Last Friday, former U.S. Secretary of State and contentious public figure Henry Kissinger made headlines after asserting that North Korea poses the most immediate threat to “global security” and ominously stated that the “temptation to deal” with North Korea “with a pre-emptive attack is strong.” While some may dismiss Kissinger’s statements as merely the musings of a 94-year-old former statesman, others may argue that his influence over the presidential administration of his “long-time friend” Donald Trump could turn this “temptation” into reality.

After his rise to political prominence, Trump’s first meeting with Kissinger took place in May of 2016. Notably, that meeting occurred only a day after then-candidate Trump said he would open dialogue with North Korean leader Kim Jong-un if elected President. After that initial meeting, Kissinger and Trump met last November of that same year and, afterwards, Kissinger stated that Trump would likely not be keeping all his campaign promises, as he was undergoing “the transition from being a campaigner to being a national strategist.” This apparently included letting go of his promise to open dialogue with North Korea.

In addition to their meetings in 2016, Kissinger and Trump met an additional three times last year. The most recent of those took place last October, and the topic was none other than North Korea. That same day, U.S. Secretary of Defense James Mattis instructed the U.S. Army to stand ready if North Korea diplomacy fails. The next day, Trump met with the nation’s top military commanders in the White House Situation Room, sometimes called “the War Room,” to discuss possible options for responding to North Korean “aggression.”

These options included the “tempting” plan for a pre-emptive “bloody nose” strike against North Korea. Experts, and even former Trump advisor Steve Bannon, have noted that tens of millions of innocent civilians could easily be killed in the first 30 minutes of a military conflict erupting on the Korean peninsula as well as the fact that such a conflict could quickly become global in scale. Experts have also asserted that the U.S. would be “unlikely” to win a conflict against North Korea.

Yet, of all the possibilities raised during that meeting, not one of them included a diplomatic approach despite the attempts of both North Korea’s and Trump’s own State Department to open dialogue. Those present at the meeting also did not consider North Korea’s repeated offer to terminate its nuclear weapon and missile program if the U.S. stops conducting annual war games with South Korea in proximity to North Korean territory – an offer refused by both Obama and Trump.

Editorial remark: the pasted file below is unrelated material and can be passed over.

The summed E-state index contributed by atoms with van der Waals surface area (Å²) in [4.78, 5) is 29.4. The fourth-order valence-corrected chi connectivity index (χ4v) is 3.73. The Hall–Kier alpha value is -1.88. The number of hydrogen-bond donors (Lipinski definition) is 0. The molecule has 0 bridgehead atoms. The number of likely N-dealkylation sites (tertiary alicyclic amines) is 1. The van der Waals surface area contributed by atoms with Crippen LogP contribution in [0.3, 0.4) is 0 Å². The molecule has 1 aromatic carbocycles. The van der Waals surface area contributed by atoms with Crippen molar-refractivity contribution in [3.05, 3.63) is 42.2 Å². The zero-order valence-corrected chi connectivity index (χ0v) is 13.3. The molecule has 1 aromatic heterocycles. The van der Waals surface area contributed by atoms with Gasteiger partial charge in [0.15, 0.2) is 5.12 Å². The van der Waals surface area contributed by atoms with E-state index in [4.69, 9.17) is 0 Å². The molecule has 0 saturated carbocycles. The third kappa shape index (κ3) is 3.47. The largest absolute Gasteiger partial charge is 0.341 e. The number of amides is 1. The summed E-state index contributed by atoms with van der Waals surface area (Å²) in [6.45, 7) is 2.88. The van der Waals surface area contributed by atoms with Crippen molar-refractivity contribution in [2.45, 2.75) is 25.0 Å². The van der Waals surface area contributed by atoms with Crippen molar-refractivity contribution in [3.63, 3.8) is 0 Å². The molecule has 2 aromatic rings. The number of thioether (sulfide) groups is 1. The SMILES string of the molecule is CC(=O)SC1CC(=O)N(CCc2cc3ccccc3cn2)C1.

While some Trump supporters may argue that Trump is unlikely to follow the advice of someone as closely connected to the “deep state” as Henry Kissinger, Trump has expressed nothing but praise for the man who is credited with transforming U.S. foreign policy into one of perpetual, undeclared war.

Henry Kissinger and Nancy Kissinger, Donald Trump and wife Ivana Trump backstage at a Liza Minelli show in New York, June 11, 1987. (AP/ Ron Frehm)

After their most recent meeting last October, Trump praised Kissinger’s “immense talent.” “Henry Kissinger has been a friend of mine,” he added. “I’ve liked him. I’ve respected him. But we’ve been friends for a long time, long before my emergence into the world of politics, which has not been too long.” All this, despite the fact that Kissinger is also a long-time advisor and confidante of Trump’s former rival for the presidency, Hillary Clinton.

Kissinger’s recent statements on North Korea come at an interesting time. Despite best efforts from the U.S. to inflame tensions on the Korean peninsula, North and South Korea have made major breakthroughs towards peace. The most noteworthy of these was the joint decision to have the teams of both nations march together during the upcoming Winter Olympics to be hosted on the Korean peninsula.

Yet, as Kissinger’s past clearly indicates, his version of “diplomacy” does not typically allow for peace. A 2016 article written by Greg Grandin chronicled Kissinger’s most noteworthy actions:

“Let’s consider some of Kissinger’s achievements during his tenure as Richard Nixon’s top foreign policy–maker. He (1) prolonged the Vietnam War for five pointless years; (2) illegally bombed Cambodia and Laos; (3) goaded Nixon to wiretap staffers and journalists; (4) bore responsibility for three genocides in Cambodia, East Timor, and Bangladesh; (5) urged Nixon to go after Daniel Ellsberg for having released the Pentagon Papers, which set off a chain of events that brought down the Nixon White House; (6) pumped up Pakistan’s ISI, and encouraged it to use political Islam to destabilize Afghanistan; (7) began the US’s arms-for-petrodollars dependency with Saudi Arabia and pre-revolutionary Iran; (8) accelerated needless civil wars in southern Africa that, in the name of supporting white supremacy, left millions dead; (9) supported coups and death squads throughout Latin America; and (10) ingratiated himself with the first-generation neocons, such as Dick Cheney and Paul Wolfowitz, who would take American militarism to its next calamitous level.”

Kissinger’s notable stance on North Korea and apparent sway over Trump, along with the Trump administration’s new Nuclear Posture Review, raises additional questions related to Trump’s foreign policy moving forward as well as the question of whether Trump may be later exemplified as a war criminal alongside his “long-time friend”.

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